10 Things to Do for Your Design Trip in Brazil


1. Where to Instagram
The Escadaria Selarón is a landmark in Rio de Janeiro. The vivid mosaic stairs were made by the Chilean-born artist Jorge Selarón as a tribute to Brazilians. More than 2,000 pieces of mirror, ceramics and tiles adorn the 215 steps. Now a landmark, the stairs are nestled between the bohemian neighborhoods of Lapa and Santa Teresa.

2. For the Art Enthusiast
Museu de Arte do Rio (MAM) at Flamengo Park in Rio de Janeiro, permanently holds more than 6,500 pieces of Brazilian and foreign artwork. From sculptures to paintings, the museum is an architectural landmark for its dramatic facade, built by Affonso Eduardo Reidy and Roberto Burle Marx in 1955. MAM also has a modernist garden, a second landmark of the museum, which was part of Marx’s urban planning project, Flamengo Park. mamrio.org.br

3. For Library Aficianado
The Royal Portuguese Reading Room has been home to around 400,000 titles since 1887. Filled with Portuguese texts,
this jaw-droppingly beautiful library is known for ia Neo-Manueline deisgn that was popular in 19th century. While
the walls are lined with a rising strata of stacks, there’s an elegant grandeur in the library, which is full of Portuguese
rare books. There’s an additional visual delight in the building’s ornamental doors, beautiful stained-glass windows and decorative arches. realgabinete.com.br

4. Influential Architect
Oscar Niemeyer remains the man. Designing approximately 600 buildings in Brazil, Niemeyer worked untill he died at the age of 104. His designs are very distinctive with curvaceous shapes, noted as Brazil’s signature modern touch. His works includes The National
Congress and Palace of Dawn.

5. Peek at the Future
Museum of Tomorrow in Rio de Janeiro is all about the future and sustainability. Designed by the Catalan architect Santiago Calatrava, the museum is almost entirely digital, focusing on climate change and sustainability. The building itself has made headlines around the world for its sci-fi looking appearance. museudoamanha.org.br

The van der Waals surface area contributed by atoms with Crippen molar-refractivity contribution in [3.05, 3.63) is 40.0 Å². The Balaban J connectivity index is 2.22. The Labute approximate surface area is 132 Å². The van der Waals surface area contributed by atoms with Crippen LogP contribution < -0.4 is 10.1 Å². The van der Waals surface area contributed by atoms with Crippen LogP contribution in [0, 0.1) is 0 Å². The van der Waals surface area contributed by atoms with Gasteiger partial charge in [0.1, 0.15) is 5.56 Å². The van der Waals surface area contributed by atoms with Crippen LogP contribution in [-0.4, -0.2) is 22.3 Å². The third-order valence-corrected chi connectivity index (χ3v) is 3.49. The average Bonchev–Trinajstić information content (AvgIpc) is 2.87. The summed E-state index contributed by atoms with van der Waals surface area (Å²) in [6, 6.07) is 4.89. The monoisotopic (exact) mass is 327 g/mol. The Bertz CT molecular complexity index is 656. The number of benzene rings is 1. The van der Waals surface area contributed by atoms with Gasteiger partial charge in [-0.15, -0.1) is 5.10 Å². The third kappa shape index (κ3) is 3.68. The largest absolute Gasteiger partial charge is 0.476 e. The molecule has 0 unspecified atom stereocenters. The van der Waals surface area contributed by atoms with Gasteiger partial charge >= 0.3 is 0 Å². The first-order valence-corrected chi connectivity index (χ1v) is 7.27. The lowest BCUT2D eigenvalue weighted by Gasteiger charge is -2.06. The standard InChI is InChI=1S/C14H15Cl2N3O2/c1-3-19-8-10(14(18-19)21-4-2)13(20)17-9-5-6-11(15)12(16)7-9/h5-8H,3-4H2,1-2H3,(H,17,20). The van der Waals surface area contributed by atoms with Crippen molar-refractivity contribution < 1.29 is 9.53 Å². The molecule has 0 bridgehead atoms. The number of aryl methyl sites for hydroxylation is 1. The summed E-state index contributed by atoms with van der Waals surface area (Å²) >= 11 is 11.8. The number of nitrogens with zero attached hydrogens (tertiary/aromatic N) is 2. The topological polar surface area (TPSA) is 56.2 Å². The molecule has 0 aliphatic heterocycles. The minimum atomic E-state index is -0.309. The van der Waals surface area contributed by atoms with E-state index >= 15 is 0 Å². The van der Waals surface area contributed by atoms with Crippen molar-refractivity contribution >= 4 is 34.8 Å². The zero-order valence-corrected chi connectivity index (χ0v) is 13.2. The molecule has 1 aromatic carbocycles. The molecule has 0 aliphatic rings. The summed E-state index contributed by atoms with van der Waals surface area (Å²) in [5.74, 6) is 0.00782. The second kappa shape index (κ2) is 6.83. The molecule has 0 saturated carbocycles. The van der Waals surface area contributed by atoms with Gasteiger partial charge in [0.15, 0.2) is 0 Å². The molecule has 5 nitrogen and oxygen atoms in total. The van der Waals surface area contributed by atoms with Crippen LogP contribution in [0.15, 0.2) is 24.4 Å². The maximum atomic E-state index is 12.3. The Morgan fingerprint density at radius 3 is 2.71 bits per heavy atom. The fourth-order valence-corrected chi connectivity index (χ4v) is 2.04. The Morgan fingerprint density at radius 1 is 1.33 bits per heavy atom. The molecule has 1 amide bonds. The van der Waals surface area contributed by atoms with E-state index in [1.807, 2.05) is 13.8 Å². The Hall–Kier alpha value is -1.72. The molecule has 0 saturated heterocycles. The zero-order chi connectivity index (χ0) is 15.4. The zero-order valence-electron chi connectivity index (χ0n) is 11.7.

6. Surreal Furniture
The São Paulo-based design duo of Humberto Campana and Fernando Campana have teamed up since 1983, making remarkable furniture from ordinary materials such as scrap and waste products. We love their Pirarucu armchair, Bolotas sofas and latest Brazilian Agata tiles collection, which comes in hues of green, yellow, red and blue. campanas.com.br

7. Greenery and Art
The Inhotim is home to 28 percent of the known botanical families on the planet in a building that evokes the contemporary urban museum. The experience involves a spatial relationship between art and nature where visitors can enjoy local and international artworks, such as Japanese artist Yayoi Kusama to American contemporary artist Paul McCarthy, while strolling down the forest landscapes, lakes, and even mountains and valleys which include around 5,000 botanical species. inhotim.org.br

8. Where to Stay
Casa Marques is the new bohemian artsy hotel in the Santa Teresa neighborhood of Rio de Janeiro. The designer transformed a late colonial house into a contemporary-style hotel that pays homage to artists and designers, such as furniture maven Sergio Rodrigues, as well as graffiti artwork by local graphic designer Bragga. casamarquesrio.com

9. Where to Sip
Aprazível is the go-to bar to sip “caipibella” while enjoying a buenavista. The bar has vast options of caipirinhas, offering a vast concoction of starfruit, passion fruit, rosemary, and ginger sugar, and is praised for its philosophy for sustainable practices. Meaning “pleasant” in Portuguese, Aprazível has an iconic breathtaking view of Rio, located perched on a cliff. aprazivel.com.br

10. Where to Dine
Mocotó by Brazilian chef Rodrigo Oliveira is one of the best Latin America restaurants. Serving authentic Brazilian cuisine from the north, Oliveira aims to rediscover old forgotten recipes. Located in São Paulo, the restaurant’s specialty is their legenday mocotó — a broth of stewed cow’s foot. mocoto.com.br

Like this story, share to your friends
Banyubening Prieta
Banyu has been a contributing writer to The Jakarta Post, Sorge Magazine and Metronome Indonesia after graduating from Parahyangan Catholic University with a degree in international relations. She is the owner and co-founder of the Jakarta-based organic restaurant and healthy catering business Burgreens and the co-founder of Suazad Media.

Related Stories